What are the best places to live in retirement?
The goal is to find a balance between a region that allows you to maintain your financial security and one that doesn’t compromise your quality of life.
As all too many retirees have learned, relocating to save money can be a jolting experience if it takes them far from family and friends. Factor in the cost of traveling to see loved ones if you move to a different part of the country. You don’t want to be so far away that it becomes cost prohibitive to maintain your most important relationships.
Don’t pick up and move without giving a new town a trial run. Rent a place for a few months to make sure you get a true sense of what the community is like. If you have your eye on an area that’s very popular in the winter, spend some time there in summer. Maybe you will love the quiet – or maybe you’ll find it depressing when the high-season action packs up and goes home.
While change and new adventures can be invigorating, make sure wherever you move lets you continue to pursue your favorite hobbies or pastimes. If you are a big opera and symphony fan, moving to the boonies might not be a good fit.
Make sure you’ll have close access to good health care – especially in specialties of particular concern to older people, such as cancer, heart disease and general geriatric care.
Also carefully consider the financial pros and cons of the region you’re considering. Look for a well-diversified economy – that means the area is more likely to be able to weather setbacks to a particular industry. In a one-company or one-industry town, your home’s value can take a big hit if that company or industry hits a hard patch or decides to relocate. A protracted downslide in a region (or state) can eventually lead to cutbacks in basic public services, from a reduction in bus routes to a smaller police force.
You get the idea. New can be great. Just make sure that what’s new is also what you love to do, or have nearby. Money’s list of best places to retire can help you weigh the plusses and minuses of various cities.
Should I move to the city?
This is an increasingly popular move for retirees. One potential cost saving comes with getting rid of one (or more) cars. The insurance and maintenance savings on one care can easily be more than $1,000 a year, and you eliminate wallet-emptying trips to the gas station.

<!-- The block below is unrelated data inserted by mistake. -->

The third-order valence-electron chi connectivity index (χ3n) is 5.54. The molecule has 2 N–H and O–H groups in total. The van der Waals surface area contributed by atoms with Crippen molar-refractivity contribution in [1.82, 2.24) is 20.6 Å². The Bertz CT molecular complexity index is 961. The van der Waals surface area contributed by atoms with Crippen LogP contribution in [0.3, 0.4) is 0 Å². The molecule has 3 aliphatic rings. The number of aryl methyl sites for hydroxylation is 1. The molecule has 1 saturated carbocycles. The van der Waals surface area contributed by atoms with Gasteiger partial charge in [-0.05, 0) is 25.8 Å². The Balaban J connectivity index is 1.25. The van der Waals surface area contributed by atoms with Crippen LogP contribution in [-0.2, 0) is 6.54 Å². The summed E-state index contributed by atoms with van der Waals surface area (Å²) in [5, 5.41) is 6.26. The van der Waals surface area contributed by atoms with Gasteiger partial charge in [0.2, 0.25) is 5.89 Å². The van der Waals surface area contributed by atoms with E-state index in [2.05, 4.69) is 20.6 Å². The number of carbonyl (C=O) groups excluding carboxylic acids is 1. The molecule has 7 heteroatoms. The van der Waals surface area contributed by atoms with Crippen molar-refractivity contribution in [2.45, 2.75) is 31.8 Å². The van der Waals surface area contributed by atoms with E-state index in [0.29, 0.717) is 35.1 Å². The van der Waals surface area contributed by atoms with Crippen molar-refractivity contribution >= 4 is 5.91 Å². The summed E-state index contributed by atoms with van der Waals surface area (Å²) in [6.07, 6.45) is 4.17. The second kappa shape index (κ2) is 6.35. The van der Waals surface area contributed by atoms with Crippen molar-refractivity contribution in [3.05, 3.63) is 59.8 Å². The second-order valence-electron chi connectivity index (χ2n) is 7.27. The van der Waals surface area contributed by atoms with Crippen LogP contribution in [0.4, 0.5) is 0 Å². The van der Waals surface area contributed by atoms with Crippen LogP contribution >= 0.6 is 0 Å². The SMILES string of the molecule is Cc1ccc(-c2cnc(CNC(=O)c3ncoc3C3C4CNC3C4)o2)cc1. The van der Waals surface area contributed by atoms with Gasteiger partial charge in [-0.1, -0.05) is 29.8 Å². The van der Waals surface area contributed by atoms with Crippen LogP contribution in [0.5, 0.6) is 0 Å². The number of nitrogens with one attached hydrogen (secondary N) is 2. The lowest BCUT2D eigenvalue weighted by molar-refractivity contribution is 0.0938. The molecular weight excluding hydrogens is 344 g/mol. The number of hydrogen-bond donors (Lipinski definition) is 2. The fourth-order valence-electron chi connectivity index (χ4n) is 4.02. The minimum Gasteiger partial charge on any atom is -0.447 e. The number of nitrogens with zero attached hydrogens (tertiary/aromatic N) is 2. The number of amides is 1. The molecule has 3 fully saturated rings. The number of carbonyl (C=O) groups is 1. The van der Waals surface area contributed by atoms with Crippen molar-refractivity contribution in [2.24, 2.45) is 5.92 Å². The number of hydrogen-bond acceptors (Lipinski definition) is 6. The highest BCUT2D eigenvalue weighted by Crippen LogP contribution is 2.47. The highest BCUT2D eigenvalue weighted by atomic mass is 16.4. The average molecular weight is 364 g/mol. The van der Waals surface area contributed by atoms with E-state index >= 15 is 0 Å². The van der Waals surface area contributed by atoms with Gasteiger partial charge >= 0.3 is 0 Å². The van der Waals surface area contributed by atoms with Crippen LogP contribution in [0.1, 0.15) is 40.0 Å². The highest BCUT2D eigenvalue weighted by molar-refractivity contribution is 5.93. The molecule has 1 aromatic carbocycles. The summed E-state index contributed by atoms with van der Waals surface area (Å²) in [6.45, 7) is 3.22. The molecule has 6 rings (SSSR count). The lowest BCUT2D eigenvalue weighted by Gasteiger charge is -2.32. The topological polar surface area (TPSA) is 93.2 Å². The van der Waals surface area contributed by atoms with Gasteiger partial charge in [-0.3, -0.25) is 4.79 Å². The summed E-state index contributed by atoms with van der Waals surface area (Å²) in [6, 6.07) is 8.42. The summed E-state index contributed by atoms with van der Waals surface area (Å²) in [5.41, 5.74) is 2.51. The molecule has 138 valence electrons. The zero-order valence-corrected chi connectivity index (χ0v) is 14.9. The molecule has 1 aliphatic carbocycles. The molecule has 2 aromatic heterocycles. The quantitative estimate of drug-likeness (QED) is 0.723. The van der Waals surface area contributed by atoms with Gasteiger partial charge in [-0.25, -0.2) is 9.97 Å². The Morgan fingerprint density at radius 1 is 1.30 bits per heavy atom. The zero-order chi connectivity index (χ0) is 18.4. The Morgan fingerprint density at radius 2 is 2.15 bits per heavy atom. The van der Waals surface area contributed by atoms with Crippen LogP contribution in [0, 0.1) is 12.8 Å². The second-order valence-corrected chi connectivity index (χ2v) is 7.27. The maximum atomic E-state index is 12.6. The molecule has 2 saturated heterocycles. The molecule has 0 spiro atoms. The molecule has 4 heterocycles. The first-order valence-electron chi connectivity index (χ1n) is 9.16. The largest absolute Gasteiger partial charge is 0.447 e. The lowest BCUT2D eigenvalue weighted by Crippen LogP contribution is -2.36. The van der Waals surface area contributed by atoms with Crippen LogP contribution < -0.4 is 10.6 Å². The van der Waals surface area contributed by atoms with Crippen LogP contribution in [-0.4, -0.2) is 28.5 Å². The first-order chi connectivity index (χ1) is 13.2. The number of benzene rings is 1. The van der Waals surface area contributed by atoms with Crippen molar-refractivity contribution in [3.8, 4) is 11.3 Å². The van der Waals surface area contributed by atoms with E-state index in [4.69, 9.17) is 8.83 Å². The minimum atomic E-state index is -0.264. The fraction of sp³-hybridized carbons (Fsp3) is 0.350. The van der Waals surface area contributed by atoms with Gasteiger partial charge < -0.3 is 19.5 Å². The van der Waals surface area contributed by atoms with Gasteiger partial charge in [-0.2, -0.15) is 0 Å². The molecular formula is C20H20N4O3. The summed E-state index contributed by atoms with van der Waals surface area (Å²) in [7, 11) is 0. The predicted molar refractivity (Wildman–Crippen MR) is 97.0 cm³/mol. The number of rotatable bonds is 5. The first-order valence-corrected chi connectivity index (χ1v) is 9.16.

However, if you plan on taking your cars with you, budget in higher costs for parking and insurance. And if you go completely carless, factor in the new cost of taxis and public transportation to get around town.
Should I retire to a state that charges no income tax?
Retiring to a state (and county) that doesn’t tax retiree income – or taxes it only lightly – might seem like a no-brainer. It’s not. That’s because those places may compensate for low-income taxes with high property taxes or sales taxes. So make sure to factor in those other taxes too.
When you do the math on relocating to a different state or region, find out if you’ll be in line for any “senior” tax discounts. Some states and localities offer reductions or exemptions on property tax for senior citizens.
Should I retire to another country?
Maybe, if you’re worried that you’ll outlive your money. The cost of living in many foreign countries is much lower than that in the U.S. That means your retirement kitty can last longer. But there are many factors to consider. Some include:
Taxes. Many countries have tax treaties with the U.S. that help to reduce the chances you’ll be taxed twice. (Google expat sites for a given country and you’ll find the info you need.) But even if you’re living abroad full-time, you’ll still have to file a U.S. tax return.
If you work in retirement while you’re living overseas, you can claim the Foreign Earned Income Tax Credit. In 2010, this allows you to exclude the first $91,400 you earn in the foreign country from U.S. taxes. Earn more than that amount and Uncle Sam is going to take his cut of your earnings. Pension income from U.S. sources is also going to be taxed, no matter where in the world you happen to be living.
Health care. It’s a big issue – and potentially a big problem. Despite all the drawbacks with the health-care system in the U.S., the quality of care there is among the highest in the world, while some other countries are below par. Unfortunately, it’s those countries with the lowest cost of living that frequently have the worst medical care.
Another huge issue for expat retirees is that Medicare coverage does not extend beyond U.S. borders. You’ll either have to return to the U.S. for any care or budget to pay for care or insurance in your new home away from home. Either way, it can be more expensive than you bargained for.
Exchange rates. You’ll be subject to currency risk. If your retirement income is in U.S. dollars, you could suffer if the country you live in sees its currency’s value rise against the dollar.